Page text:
Muse Monday: Going green

Last week, I started talking about some of the issues in my books. One of the biggest current issues that I talk about is what’s often referred to as “Going Green” or “alternative energy.” Alternative energy fascinates me.

(In case you’re wondering, I’m not going to get into the Global Warming/Climate Change debate. I’m sure you’re all smart enough to figure out where you stand on those issues without me yammering at you about them.)

In some ways, I’m a very lazy person. I don’t want to work hard, I want to work easy. I’ll look at things, fairly often, and think, “There’s got to be a better way to do that.” I think that alternative energy is one of those “better ways.”

The sun is always going to shine, the wind is always going to blow. (And, hey, if I’m wrong about the sun always shining, we have much bigger issues than where we’re getting our energy!) Why aren’t we doing more to harness this?

You’re probably thinking “But, Katie, solar power is very easy to get.” Not really. Aside from all of the petty restrictions we have that prevent us from using it, as I mentioned in my post about HOAs, there’s also the cost-prohibitive nature of alternate energy. Many things are getting cheaper as technology advances, but the resources to use alternative energy don’t seem to be heading that way. I think that’s pretty close to being a crying shame.

When I was much younger, we liked to take road trips. One of those road trips led us to Wisconsin Dells. It’s a tourist trap, but a really fun one! One of the places we visited was the Robot World & Exploratory. After a (really cheesy) tour, you wound up in a place that had all kinds of fun things to play with: giant static electricity generators, huge needle beds to make hand prints, sand and soap stations to play with, a hallway you could run through where breaking light beams would cause musical tones to play. Stuff like that. One of the displays was set up with two bicycles. As you pedaled the bikes, lights on the board in front of you would light up. The faster you pedaled, the higher the lights would go.

Obviously, that was just a display set up to entertain children. But, why aren’t we using more things like that? With the current “join a gym” craze that’s going around, why aren’t more gyms using power-producing bicycles? So the bike only produced enough energy to run one light while the bike was actually in motion. At least it’s a place to start! The gym would still have to draw power from the main grid, but it wouldn’t be drawing as much power in that situation as it’s drawing by not having any power-producing equipment. If bikes can be set up that way, I think that treadmills would also be able to be set up in a way that would enable them to generate power. And it would be wonderful if both of those items were available for home use, too.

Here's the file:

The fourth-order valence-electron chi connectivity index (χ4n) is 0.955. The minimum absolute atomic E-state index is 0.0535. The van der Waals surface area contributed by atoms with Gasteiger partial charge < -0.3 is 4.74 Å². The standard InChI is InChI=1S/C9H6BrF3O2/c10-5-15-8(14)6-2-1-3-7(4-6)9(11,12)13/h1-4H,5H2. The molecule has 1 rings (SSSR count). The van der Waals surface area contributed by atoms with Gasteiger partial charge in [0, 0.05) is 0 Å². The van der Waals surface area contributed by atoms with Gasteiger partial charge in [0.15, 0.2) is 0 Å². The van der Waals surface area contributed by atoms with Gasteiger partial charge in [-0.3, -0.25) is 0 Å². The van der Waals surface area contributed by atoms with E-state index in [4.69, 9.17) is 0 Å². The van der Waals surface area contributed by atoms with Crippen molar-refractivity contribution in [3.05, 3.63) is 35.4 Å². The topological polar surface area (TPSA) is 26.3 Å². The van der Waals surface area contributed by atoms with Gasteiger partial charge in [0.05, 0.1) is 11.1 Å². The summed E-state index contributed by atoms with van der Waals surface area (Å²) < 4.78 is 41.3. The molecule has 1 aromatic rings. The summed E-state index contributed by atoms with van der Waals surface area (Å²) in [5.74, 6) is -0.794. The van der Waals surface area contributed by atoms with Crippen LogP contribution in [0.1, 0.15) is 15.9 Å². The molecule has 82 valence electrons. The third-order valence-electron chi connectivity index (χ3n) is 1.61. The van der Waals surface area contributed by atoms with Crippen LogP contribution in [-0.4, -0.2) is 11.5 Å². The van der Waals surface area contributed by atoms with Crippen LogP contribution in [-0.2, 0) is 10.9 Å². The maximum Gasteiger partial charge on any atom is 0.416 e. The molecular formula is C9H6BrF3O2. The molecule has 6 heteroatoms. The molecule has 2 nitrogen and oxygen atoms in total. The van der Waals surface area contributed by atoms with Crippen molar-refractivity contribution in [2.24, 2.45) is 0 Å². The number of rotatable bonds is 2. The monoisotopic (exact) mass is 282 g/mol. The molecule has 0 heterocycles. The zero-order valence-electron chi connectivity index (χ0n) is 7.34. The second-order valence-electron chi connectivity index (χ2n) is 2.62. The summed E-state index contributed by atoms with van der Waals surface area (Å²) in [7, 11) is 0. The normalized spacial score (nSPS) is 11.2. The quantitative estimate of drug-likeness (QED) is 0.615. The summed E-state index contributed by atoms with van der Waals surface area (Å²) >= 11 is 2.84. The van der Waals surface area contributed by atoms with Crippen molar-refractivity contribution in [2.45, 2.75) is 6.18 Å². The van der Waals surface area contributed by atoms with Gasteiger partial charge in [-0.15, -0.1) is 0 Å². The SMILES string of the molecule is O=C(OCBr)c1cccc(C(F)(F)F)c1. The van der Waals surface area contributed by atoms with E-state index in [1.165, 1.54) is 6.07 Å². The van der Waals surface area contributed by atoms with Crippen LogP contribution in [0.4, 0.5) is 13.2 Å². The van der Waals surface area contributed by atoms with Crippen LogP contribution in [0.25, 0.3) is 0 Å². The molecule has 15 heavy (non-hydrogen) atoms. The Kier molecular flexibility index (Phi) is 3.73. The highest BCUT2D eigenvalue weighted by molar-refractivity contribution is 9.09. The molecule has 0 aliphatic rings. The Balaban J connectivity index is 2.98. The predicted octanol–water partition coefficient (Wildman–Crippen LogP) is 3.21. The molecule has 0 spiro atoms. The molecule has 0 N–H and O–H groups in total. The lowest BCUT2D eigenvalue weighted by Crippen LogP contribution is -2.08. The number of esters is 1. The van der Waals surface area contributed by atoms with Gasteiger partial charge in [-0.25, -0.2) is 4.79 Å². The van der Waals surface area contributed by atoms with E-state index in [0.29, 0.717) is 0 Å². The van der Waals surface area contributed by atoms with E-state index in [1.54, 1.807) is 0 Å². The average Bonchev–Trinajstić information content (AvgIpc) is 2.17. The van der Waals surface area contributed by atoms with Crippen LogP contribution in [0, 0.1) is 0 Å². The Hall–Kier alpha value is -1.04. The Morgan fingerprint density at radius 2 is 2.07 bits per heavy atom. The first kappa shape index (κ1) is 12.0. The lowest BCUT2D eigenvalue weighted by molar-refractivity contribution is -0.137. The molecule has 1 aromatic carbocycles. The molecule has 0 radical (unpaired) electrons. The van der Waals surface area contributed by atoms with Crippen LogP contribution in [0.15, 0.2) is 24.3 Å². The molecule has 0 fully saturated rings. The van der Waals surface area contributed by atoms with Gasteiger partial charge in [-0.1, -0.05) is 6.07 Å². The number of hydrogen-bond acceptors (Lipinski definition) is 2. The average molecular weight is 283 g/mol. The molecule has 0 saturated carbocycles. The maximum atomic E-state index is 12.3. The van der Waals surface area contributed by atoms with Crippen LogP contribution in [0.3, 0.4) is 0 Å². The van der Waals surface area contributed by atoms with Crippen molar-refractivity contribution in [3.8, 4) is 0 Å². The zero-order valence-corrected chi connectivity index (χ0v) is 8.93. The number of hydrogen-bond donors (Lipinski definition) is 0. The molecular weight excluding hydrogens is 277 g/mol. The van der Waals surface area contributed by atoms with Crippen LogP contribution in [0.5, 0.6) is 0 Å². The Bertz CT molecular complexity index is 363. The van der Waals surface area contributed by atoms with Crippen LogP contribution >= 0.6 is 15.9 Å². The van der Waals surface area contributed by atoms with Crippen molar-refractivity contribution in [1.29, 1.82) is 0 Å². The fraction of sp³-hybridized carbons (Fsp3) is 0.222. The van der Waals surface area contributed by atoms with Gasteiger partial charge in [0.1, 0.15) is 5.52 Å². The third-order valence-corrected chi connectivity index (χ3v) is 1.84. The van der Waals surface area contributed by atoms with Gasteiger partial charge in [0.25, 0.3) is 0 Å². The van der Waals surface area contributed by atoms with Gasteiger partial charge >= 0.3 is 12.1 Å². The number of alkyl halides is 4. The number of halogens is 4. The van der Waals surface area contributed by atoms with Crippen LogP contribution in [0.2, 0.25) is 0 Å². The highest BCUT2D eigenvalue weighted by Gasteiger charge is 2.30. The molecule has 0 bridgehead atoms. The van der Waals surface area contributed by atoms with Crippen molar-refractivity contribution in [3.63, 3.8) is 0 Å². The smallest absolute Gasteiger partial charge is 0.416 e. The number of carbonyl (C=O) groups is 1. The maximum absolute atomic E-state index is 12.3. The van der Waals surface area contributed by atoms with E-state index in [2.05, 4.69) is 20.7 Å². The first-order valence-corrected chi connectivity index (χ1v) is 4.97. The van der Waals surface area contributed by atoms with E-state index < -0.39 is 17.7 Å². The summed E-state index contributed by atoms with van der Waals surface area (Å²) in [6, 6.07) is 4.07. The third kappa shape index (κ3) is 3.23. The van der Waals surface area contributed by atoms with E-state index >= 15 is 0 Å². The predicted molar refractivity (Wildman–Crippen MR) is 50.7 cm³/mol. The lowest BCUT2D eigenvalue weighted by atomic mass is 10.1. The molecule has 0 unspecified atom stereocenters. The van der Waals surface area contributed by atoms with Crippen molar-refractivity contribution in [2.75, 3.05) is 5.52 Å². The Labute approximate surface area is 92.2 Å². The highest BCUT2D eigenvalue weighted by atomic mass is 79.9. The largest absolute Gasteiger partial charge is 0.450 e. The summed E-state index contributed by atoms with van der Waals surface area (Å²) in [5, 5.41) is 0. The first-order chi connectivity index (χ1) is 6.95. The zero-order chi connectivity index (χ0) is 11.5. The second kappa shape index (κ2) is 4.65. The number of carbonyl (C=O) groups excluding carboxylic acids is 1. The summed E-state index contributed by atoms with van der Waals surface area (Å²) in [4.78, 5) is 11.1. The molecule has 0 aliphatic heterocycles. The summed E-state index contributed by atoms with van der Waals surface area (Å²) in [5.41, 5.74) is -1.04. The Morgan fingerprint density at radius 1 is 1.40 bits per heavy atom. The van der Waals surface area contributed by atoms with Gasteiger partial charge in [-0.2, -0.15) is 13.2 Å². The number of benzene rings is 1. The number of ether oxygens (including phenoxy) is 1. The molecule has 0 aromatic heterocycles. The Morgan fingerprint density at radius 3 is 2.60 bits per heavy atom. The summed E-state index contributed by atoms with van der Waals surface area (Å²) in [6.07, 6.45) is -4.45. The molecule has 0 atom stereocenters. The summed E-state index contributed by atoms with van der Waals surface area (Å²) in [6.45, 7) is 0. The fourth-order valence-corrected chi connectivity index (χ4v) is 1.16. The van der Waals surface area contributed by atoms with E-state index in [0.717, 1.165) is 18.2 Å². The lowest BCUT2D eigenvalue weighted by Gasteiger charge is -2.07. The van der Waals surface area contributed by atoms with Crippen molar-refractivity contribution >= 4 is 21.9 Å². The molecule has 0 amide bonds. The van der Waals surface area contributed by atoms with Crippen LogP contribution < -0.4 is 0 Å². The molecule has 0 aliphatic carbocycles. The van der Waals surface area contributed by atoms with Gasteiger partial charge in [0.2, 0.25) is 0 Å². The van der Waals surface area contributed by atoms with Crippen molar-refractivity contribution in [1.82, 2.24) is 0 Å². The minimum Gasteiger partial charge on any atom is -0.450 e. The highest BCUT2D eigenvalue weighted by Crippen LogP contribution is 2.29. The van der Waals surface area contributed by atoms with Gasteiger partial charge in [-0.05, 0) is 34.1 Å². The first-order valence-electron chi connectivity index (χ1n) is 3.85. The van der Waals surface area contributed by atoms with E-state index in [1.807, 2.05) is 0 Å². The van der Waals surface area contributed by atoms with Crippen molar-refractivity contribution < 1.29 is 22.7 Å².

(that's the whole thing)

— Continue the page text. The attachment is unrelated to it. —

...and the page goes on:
I think that solar panels are also under-available. I haven’t figured out the exact conversions, yet, for how many panels you need to generate how much power. I know that it depends on where your home is, what the angle of your roof is, and how much direct sunlight you get each day. The basic point is that if you get sun, you can make solar power. If one panel will only produce enough power to run your dishwasher once a day, fine. It’s that much less power that we have to draw from non-renewable sources. With all of the new homes being built these days, why don’t more of them offer solar panels as an option? Maybe you can only afford to get one panel, maybe you can afford to get twenty. Each panel that was installed would be helpful to some extent.

Wind energy falls into the same category. Shortly after we moved here, we got our first taste of Colorado “breezes.” They don’t consider it “windy” until the wind is strong enough to almost rip the car door off. These “breezes” will come through for days or weeks at a time. Yes, we do have fairly wind-still months. However, if we had small turbines set up in a few more places, they’d be able to produce a good bit of energy when the wind is blowing. I’m not talking about those 1/4 mile high monstrosities that they like to put up in groups of fifty or more. I’m talking about the windmills that can be set up on top of houses or in back yards.

But, that takes us back to HOAs and deed restrictions. *sigh* I just wish that people would figure out if they really wanted us to “go green” or not. If you do, give us a chance. Stop making it so hard, cash-wise and restriction-wise, for us to do it. If you don’t, stop yelling at us about what bad people we are for not using renewable resources.

Long story short, I made up a place in my books where HOAs don’t exist and people are free to use the renewable resources available to them. I just think it’s sad and funny that I had to invent a fictional world for it to happen in.

Rant over. Thanks for listening. 🙂

One thought on “Muse Monday: Going green

  1. The problem cost wise with renewable energy is that it takes too long for you to gain back what you spent so for most business you’re not going to see them get into it. We’ve got the second largest tides out in the inlet here and unlike wind and sun it’s always consistent. A company was doing a pilot project to see about harnessing this energy. There was just too much costs for upkeep because of kelp for it to work out.

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